Like other written and artistic property, plays and musicals generally fall into two categories: licensed and public domain. Public domain shows are available for everyone to read (and usually produce) without charge. Licensed plays and musicals are covered by copyright law. But what does that mean, and what is protected? How does it impact theatre and what do theatre companies need to consider when planning a production?

Copyright–to varying degrees–has existed since the origins of the printing press. Essentially, it determines who has the right to copy a work. However, official and consistent copyright law for written works wasn’t enforced until the late 1800s. In 1909, Congress revised the Copyright Act to include all authored works (fiction, plays, music, essays, and more). Today, there are several types of intellectual property rights that cover a wide range of materials, from jpeg images to NFTs to traditional books.

Just as we have copyright, we also have the public domain–which is basically anything not protected by intellectual property laws. But copyright also has an expiration date, and works enter the public domain every year. This year, anything first published before 1926 is now public domain in America–including plays, novels, poems, sound recordings, and movies.

If you’re looking for inspiration for a show in the public domain, why not check out StageAgent’s listing of show guides with full scripts included? Most of these are shows currently in the public domain.

But how does this impact theatre? If a work is not in the public domain, it is protected by intellectual property. Professional and amateur playwrights often work with a literary or theatrical agent, and may collaborate with a theatre company, to bring a new work to the stage and publication. Once the show is copyrighted, it is owned by the creator and copyright holder–for example, the writer and their publishing house have exclusive rights to copying, sharing, or presenting the material.

In theatre, licensing companies manage copyrighted scripts. If a theatre company wants to present a play, they must apply for the rights to do so. There are some variations to the process, but the standard application usually considers the following factors to determine licensing permissions, royalties, and any fees:

  1. What is the show? Musicals are traditionally more expensive to produce than plays. Plays by established and canonical writers (like Tennessee Williams or Arthur Miller) can cost more as well.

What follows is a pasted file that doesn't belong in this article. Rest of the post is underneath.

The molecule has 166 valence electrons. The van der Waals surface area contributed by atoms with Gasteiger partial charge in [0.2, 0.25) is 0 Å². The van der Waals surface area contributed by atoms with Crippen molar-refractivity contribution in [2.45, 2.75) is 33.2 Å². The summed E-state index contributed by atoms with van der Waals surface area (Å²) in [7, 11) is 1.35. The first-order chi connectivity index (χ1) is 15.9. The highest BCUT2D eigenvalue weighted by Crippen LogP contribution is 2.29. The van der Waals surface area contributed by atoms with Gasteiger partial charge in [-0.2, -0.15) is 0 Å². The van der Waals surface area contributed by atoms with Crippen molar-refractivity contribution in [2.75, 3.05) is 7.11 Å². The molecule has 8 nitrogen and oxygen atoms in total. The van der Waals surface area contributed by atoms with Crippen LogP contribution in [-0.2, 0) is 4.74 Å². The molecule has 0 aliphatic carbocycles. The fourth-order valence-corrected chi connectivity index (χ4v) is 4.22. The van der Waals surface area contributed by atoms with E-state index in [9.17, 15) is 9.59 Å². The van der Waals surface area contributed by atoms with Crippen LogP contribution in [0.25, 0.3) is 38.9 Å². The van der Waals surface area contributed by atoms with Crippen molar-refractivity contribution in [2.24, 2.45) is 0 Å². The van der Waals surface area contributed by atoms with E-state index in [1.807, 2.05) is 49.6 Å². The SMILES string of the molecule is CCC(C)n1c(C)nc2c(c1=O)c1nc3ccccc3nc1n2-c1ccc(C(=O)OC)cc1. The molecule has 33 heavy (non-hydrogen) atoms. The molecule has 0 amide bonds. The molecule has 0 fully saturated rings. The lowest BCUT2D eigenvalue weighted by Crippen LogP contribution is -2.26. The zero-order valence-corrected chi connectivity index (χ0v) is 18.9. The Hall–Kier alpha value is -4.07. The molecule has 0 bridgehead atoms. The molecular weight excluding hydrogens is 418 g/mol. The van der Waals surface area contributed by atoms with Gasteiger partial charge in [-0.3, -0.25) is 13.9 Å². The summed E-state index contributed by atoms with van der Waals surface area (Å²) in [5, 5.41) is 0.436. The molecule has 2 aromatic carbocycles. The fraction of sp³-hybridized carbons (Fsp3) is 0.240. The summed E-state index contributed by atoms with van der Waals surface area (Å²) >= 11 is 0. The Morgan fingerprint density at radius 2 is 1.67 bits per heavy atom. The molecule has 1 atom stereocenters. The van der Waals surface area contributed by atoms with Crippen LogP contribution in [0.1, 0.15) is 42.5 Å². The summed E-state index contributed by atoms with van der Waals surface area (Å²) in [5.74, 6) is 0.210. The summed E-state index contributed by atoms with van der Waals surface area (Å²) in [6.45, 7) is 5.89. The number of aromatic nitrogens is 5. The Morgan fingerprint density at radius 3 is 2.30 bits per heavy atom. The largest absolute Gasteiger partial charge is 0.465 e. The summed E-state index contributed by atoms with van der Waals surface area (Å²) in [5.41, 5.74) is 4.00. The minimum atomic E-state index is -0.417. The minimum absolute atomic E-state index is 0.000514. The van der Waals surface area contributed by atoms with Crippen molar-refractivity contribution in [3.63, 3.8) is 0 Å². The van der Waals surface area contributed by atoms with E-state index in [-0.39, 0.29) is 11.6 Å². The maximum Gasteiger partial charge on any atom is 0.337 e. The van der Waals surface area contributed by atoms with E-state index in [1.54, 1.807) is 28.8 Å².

2. What type of theatre will be producing the show? There are many types of theatre companies, and those types can impact cost. Professional vs. amateur, commercial vs. non-profit, school vs. community–these are all qualities that licensors consider.
  3. When and where will the show be produced? To avoid multiple productions of the same show happening at the same time in the same city, many licensing companies have date and distance restrictions.
  4. What is the ticket price, how many performances are there, and how many tickets will be sold? This factor tends to be more relevant for musicals, and can greatly impact the cost of the licensing and royalties.

When a performance license is granted, the theatre company signs a contract that they will uphold the requirements of the copyright and performance, from marketing and publicity to casting to returning materials.

After the theatre company applies for a performance license, and it is approved, they are sent a contract which must be returned with either a security deposit or the full cost of licensing (including royalties, rentals, and other fees). If the theatre company is renting materials, they usually receive them 8-10 weeks before their production’s opening night. (Following the production’s closing night, the theatre has a few weeks to return the borrowed materials before any fines are charged.) Once the contract is signed and active, a theatre company and the licensor are bound to uphold it. If the theatre company must change dates, venues, or ticket prices, they are obligated to update their contract with the licensor, as it could change the licensing or royalty fees.

Photo by Jennifer-Broski

Another type of licensing common in performance venues is a “blanket license.” Most often applicable to recorded music, a blanket license allows a user to perform any of the music within the licensors collection. ASCAP (American Society of Composers, Authors, and Publishers) and BMI (Broadcast Music) are the two biggest catalog holders. When venues play pre-show or intermission music, they are often relying on their blanket license to do so legally.

Through copyright and licensing, theatre artists recognize the work of writers, composers, librettists, and other creators. Applications and contracts may seem like hoops and hassle and a lot of paperwork, but protecting and honoring intellectual property is a core value for artists.

If you’re planning your next production, there are lots of factors to consider. But don’t let that put you off!. The process is usually relatively simple and licensing companies are there to help. Happy planning!

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